GRUNTING AND PUSHING A refrigerator-size crate, the astronauts looked more like lumbering furniture movers than the deft orbital ophthalmologists they were trained to be. Kathryn Thornton, tethered to the space shuttle Endeavor, had eased herself out of the shuttle's air lock and floated into its cargo bay. The four-story Hubble Space Telescope loomed above her. She clambered onto Endeavor's mechanical arm and grabbed the handholds on the 640-pound box called COSTAR, which is designed to compensate for the telescope's flawed mirror. Engineers at mission control held their breath. Her view of the telescope blocked by COSTAR, Thornton listened as fellow spacewalker Tom Akers, strapped onto one of Hubble's footholds, called out directions like a diligent parking-lot attendant: "You've got to move about three inches," he said. "Keep coming, coming...It's sliding in easy...Looking good...sliding on in..." "It's in!" Thornton exulted when she felt COSTAR click into place.
Inserting COSTAR was the make-or-break task of last week's $629 million mission to repair the myopic space telescope (NEWSWEEK, Dec. 6). But the four astronauts making a record five spacewalks did more than deliver a high-tech contact lens. On this most complicated shuttle mission ever, they also completed every one of the scheduled repairs (diagram), an awesome sweep that promised to do more for NASA's tattered image than anything since the glory days of Apollo. "We slam-dunked this damn thing, lead flight director Milt Heflin told NEWSWEEK.
The triumphs were tarnished, however, by continuing revelations of an FBI investigation of Johnson Space Center (page 102), news of which leaked just before the Endeavor blasted off. That timing infuriated NASA officials. "From [administrator Daniel] Goldin on down, they all feel it's part of a plot to smear NASA," says a veteran space watcher. "People are very suspicious of the timing: whoever leaked it obviously did it to get the maximum amount of attention." The astronauts learned of the scandal through a news packet that mission control radios up regularly.
The news didn't seem to rock their concentration, though. Story Musgrave and Jeffrey Hoffman, for instance, managed to pull off the orbital equivalent of changing a flat tire on a dark highway: replacing the obsolete Wide Field/Planetary Camera (WF/PC) in inky blackness, their only illumination came from lamps on their helmets and a flashlight inside the Endeavor's cockpit. (Sunlight would damage the camera, so it had to stay in the Endeavor's shadow.) Still, Hoffman wielded the battery-powered ratchet wrench like a veteran mechanic. "Five turns to the hard stop," he counted aloud. "OK, I can feel we're engaged." Hoffman slid out the old WF/PC, stowed it in the cargo bay and slipped in the new camera.
Mission control credited the astronauts' perfect 10s to their grueling training, but some of the success came from quick improvising. On the first spacewalk, Hoffman discovered that the silvery doors through which he had just slid four new gyroscopes refused to latch: sunlight had warmed one door, making it expand in a way that kept its bolt from mating with the other door. "The power tool is really struggling," Hoffman radioed to mission control as the bolt refused to slide in. "The power tool has given up." Silence. "Uh-oh. We're in trouble." A support screw had slipped out of the bolt. Mission control was ready to give up--keeping the door slightly ajar would not have endangered Hubble--when Musgrave insisted on slapping together a brace from which the astronauts could slam the doors shut. Like a swift kick to the TV that works when everything else fails, the brute force did the trick.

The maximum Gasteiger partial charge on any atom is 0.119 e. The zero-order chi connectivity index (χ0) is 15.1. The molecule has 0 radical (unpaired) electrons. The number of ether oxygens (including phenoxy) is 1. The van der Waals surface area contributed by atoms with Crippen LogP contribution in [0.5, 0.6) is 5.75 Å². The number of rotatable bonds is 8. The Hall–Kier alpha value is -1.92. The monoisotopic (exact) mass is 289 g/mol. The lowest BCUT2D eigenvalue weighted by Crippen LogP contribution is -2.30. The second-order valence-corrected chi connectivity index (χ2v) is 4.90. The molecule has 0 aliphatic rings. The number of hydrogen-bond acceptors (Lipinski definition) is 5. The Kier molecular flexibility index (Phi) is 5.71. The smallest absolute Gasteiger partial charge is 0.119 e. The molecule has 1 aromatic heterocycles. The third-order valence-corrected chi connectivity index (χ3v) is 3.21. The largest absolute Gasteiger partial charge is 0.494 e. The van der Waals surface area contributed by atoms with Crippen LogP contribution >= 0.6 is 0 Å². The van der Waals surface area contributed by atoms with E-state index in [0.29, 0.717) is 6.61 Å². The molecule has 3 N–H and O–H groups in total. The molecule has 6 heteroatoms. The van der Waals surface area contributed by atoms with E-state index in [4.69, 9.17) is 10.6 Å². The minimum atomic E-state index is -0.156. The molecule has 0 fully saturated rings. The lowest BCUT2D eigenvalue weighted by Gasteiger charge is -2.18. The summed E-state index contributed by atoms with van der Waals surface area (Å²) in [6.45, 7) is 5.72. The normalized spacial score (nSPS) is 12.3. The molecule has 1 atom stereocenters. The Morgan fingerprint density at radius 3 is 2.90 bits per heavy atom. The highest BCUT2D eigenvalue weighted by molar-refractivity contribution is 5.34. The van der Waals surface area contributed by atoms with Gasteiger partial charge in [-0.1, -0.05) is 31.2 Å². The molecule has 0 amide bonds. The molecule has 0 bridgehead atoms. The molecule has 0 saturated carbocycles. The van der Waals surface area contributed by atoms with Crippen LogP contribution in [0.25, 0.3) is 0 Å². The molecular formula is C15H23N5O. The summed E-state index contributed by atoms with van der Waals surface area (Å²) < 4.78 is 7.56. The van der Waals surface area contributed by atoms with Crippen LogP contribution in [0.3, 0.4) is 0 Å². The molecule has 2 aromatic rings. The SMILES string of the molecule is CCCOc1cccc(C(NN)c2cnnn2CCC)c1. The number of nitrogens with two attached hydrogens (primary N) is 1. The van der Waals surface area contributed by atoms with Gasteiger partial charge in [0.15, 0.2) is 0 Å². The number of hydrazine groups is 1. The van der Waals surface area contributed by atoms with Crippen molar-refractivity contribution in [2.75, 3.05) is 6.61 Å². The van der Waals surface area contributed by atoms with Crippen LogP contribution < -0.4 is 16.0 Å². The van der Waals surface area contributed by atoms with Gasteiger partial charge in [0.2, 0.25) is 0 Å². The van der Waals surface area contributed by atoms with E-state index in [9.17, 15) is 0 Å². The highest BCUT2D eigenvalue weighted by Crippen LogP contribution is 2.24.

The next day it was Thornton and Akers's turn to throw out the playbook. Mission control had already radioed up signals intended to roll up the old, wobbly solar panels. But a metal frame on one of the panels was bent. The panel had stuck. So Thornton cobbled together a handle and, from her perch on the mechanical arm, attached it to the recalcitrant panel. As the arm lifted her toward the sunrise, she hoisted the 8-foot-by-40-foot array above her head like Brunnhilde raising her arms to the dawn. Then she released the panel (it will fall to Earth and burn up in the atmosphere in a year or so). Said project scientist David Leckrone, "The mythical Wagnerian image of Kathryn Thornton holding that solar array up toward the rising sun is one of...[those] images that are burned into your brain for life."
It will take two months before astronomers know whether the new optics in COSTAR and the wide-field camera have cleared Hubble's vision. But old NASA hands don't much care whether a bunch of academic astronomers get to peer at the edge of time. To them, last week's was a proof-of-concept flight. The concept? That a spacewalk-friendly craft can be serviced in orbit. The craft? The space station. President Reagan started it, President Clinton demanded it be rethought and slimmed down, Congress keeps threatening to kill it. Sen. Barbara Mikulski, who chairs the Senate subcommittee that funds NASA, told The Houston Post that the success of the repair mission "will go a long way toward restoring congressional confidence in NASNs ability to carry out its complex duties." That air kiss is not as good as a generous appropriations bill for the space station, but for the beleaguered space agency it's one small step back into the good graces of Washington, one large step toward regaining the right stuff.